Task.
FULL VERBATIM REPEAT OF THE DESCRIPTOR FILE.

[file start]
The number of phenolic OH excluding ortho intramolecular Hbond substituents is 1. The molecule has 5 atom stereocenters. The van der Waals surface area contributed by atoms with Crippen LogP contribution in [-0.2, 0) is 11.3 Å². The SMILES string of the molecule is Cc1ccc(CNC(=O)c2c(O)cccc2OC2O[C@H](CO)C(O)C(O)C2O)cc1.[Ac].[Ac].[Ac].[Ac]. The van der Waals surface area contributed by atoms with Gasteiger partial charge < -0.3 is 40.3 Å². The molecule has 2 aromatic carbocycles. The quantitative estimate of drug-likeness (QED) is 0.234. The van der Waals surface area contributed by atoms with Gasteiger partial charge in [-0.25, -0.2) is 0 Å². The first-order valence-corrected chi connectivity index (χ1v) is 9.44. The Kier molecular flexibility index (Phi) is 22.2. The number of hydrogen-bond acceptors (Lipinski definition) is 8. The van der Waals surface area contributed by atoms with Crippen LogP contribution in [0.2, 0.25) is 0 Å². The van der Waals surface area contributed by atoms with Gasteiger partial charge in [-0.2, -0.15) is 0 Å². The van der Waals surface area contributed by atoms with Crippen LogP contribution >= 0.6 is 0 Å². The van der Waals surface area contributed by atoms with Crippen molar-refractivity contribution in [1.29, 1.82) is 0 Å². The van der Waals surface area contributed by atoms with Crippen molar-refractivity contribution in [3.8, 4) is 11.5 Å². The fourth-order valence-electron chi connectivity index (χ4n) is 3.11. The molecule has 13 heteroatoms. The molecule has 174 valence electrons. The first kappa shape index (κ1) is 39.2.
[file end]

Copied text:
The number of phenolic OH excluding ortho intramolecular Hbond substituents is 1. The molecule has 5 atom stereocenters. The van der Waals surface area contributed by atoms with Crippen LogP contribution in [-0.2, 0) is 11.3 Å². The SMILES string of the molecule is Cc1ccc(CNC(=O)c2c(O)cccc2OC2O[C@H](CO)C(O)C(O)C2O)cc1.[Ac].[Ac].[Ac].[Ac]. The van der Waals surface area contributed by atoms with Gasteiger partial charge < -0.3 is 40.3 Å². The molecule has 2 aromatic carbocycles. The quantitative estimate of drug-likeness (QED) is 0.234. The van der Waals surface area contributed by atoms with Gasteiger partial charge in [-0.25, -0.2) is 0 Å². The first-order valence-corrected chi connectivity index (χ1v) is 9.44. The Kier molecular flexibility index (Phi) is 22.2. The number of hydrogen-bond acceptors (Lipinski definition) is 8. The van der Waals surface area contributed by atoms with Crippen LogP contribution in [0.2, 0.25) is 0 Å². The van der Waals surface area contributed by atoms with Gasteiger partial charge in [-0.2, -0.15) is 0 Å². The van der Waals surface area contributed by atoms with Crippen LogP contribution >= 0.6 is 0 Å². The van der Waals surface area contributed by atoms with Crippen molar-refractivity contribution in [1.29, 1.82) is 0 Å². The van der Waals surface area contributed by atoms with Crippen molar-refractivity contribution in [3.8, 4) is 11.5 Å². The fourth-order valence-electron chi connectivity index (χ4n) is 3.11. The molecule has 13 heteroatoms. The molecule has 174 valence electrons. The first kappa shape index (κ1) is 39.2.